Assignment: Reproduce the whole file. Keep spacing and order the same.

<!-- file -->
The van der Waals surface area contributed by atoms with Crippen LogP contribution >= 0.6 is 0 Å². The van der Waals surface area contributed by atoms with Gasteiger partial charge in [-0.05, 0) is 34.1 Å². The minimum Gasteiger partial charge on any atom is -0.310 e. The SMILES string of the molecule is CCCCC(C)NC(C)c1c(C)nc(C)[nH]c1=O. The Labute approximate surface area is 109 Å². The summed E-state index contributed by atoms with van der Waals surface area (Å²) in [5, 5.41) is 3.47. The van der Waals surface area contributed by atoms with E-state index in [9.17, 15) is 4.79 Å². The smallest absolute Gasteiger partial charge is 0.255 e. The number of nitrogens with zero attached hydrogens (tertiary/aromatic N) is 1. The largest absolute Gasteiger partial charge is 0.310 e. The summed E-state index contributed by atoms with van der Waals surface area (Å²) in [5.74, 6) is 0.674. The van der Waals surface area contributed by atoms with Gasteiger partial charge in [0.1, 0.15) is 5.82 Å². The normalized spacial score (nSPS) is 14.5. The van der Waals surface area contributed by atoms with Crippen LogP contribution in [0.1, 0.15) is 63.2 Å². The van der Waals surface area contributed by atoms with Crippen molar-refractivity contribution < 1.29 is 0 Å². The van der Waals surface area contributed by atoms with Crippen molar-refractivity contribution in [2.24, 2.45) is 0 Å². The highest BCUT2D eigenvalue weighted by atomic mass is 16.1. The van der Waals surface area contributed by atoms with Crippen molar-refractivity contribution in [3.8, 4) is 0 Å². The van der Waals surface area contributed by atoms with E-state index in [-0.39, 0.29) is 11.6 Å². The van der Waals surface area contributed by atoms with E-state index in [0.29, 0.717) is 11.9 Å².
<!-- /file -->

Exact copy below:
The van der Waals surface area contributed by atoms with Crippen LogP contribution >= 0.6 is 0 Å². The van der Waals surface area contributed by atoms with Gasteiger partial charge in [-0.05, 0) is 34.1 Å². The minimum Gasteiger partial charge on any atom is -0.310 e. The SMILES string of the molecule is CCCCC(C)NC(C)c1c(C)nc(C)[nH]c1=O. The Labute approximate surface area is 109 Å². The summed E-state index contributed by atoms with van der Waals surface area (Å²) in [5, 5.41) is 3.47. The van der Waals surface area contributed by atoms with E-state index in [9.17, 15) is 4.79 Å². The smallest absolute Gasteiger partial charge is 0.255 e. The number of nitrogens with zero attached hydrogens (tertiary/aromatic N) is 1. The largest absolute Gasteiger partial charge is 0.310 e. The summed E-state index contributed by atoms with van der Waals surface area (Å²) in [5.74, 6) is 0.674. The van der Waals surface area contributed by atoms with Gasteiger partial charge in [0.1, 0.15) is 5.82 Å². The normalized spacial score (nSPS) is 14.5. The van der Waals surface area contributed by atoms with Crippen LogP contribution in [0.1, 0.15) is 63.2 Å². The van der Waals surface area contributed by atoms with Crippen molar-refractivity contribution < 1.29 is 0 Å². The van der Waals surface area contributed by atoms with Crippen molar-refractivity contribution in [2.24, 2.45) is 0 Å². The highest BCUT2D eigenvalue weighted by atomic mass is 16.1. The van der Waals surface area contributed by atoms with Crippen molar-refractivity contribution in [3.8, 4) is 0 Å². The van der Waals surface area contributed by atoms with E-state index in [-0.39, 0.29) is 11.6 Å². The van der Waals surface area contributed by atoms with E-state index in [0.29, 0.717) is 11.9 Å².